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The Use and Disuse of Two Artificial and Empty NYC Islands

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In the Lower New York Bay, east of South Beach on Staten Island, sit two artificial islands, Hoffman and Swinburne islands. Untapped Cities has the history of these two small islands?Hoffman is eleven acres; Swinburne four?which have been closed to the public since 1947. Even when they were open, not many people visited: the islands were created from landfill in the 1870s for use as quarantine stations for immigrants with contagious diseases. Untapped Cities describes Hoffman Island's disinfecting chamber as of 1892: "a series of narrow passageways held overhead tracks where baskets containing contaminated clothes were pushed. The place was kept as airtight as possible, and everything in it was made of iron."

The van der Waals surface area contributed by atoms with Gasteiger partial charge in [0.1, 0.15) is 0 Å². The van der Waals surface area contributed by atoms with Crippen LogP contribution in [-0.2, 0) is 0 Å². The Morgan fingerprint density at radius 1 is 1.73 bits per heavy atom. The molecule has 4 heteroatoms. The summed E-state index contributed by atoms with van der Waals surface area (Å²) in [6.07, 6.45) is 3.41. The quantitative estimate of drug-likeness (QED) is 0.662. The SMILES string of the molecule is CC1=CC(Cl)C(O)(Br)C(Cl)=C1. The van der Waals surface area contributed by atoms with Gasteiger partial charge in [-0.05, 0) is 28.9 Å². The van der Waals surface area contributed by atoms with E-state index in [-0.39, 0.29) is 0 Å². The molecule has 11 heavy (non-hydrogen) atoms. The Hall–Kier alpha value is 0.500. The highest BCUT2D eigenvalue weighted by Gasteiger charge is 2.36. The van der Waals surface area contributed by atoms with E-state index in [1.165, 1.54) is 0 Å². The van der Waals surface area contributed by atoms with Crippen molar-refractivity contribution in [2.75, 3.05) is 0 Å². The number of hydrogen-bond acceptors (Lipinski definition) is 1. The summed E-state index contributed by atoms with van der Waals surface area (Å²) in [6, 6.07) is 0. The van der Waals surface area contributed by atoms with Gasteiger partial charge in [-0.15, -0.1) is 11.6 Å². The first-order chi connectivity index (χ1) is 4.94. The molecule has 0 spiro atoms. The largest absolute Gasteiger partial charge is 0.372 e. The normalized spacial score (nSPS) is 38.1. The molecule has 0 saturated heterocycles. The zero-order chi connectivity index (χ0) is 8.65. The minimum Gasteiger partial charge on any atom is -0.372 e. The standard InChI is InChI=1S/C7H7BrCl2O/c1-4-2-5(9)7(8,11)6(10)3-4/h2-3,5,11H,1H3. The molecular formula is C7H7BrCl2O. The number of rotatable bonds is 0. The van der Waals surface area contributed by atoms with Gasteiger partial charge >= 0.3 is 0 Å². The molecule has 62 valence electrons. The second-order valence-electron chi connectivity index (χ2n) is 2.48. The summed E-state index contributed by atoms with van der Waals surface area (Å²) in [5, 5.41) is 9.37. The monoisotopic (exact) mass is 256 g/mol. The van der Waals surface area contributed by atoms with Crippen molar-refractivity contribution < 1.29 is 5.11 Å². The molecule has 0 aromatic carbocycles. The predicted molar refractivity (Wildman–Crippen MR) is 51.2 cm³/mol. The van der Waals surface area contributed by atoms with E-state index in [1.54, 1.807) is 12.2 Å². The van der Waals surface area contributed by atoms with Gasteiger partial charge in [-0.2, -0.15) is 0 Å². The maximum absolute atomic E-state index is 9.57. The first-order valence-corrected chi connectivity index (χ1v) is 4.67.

The quarantine stations were closed in 1923, and both islands remained empty until 1938. Then Hoffman Island spent several years as a U.S. Maritime training school. That school closed in 1947, and another empty period followed, until the Parks Department purchased both islands in 1966 for $10,000. All kinds of plans for the land were thrown around, including a massive theme park across both islands and a homeless shelter, but today, both Hoffman and Swinburne sit empty.
· The Abandoned Man-Made Islands in NYC: Hoffman and Swinburne Islands [Untapped Cities]
· What Should NYC Do With Its Empty Islands? [Curbed]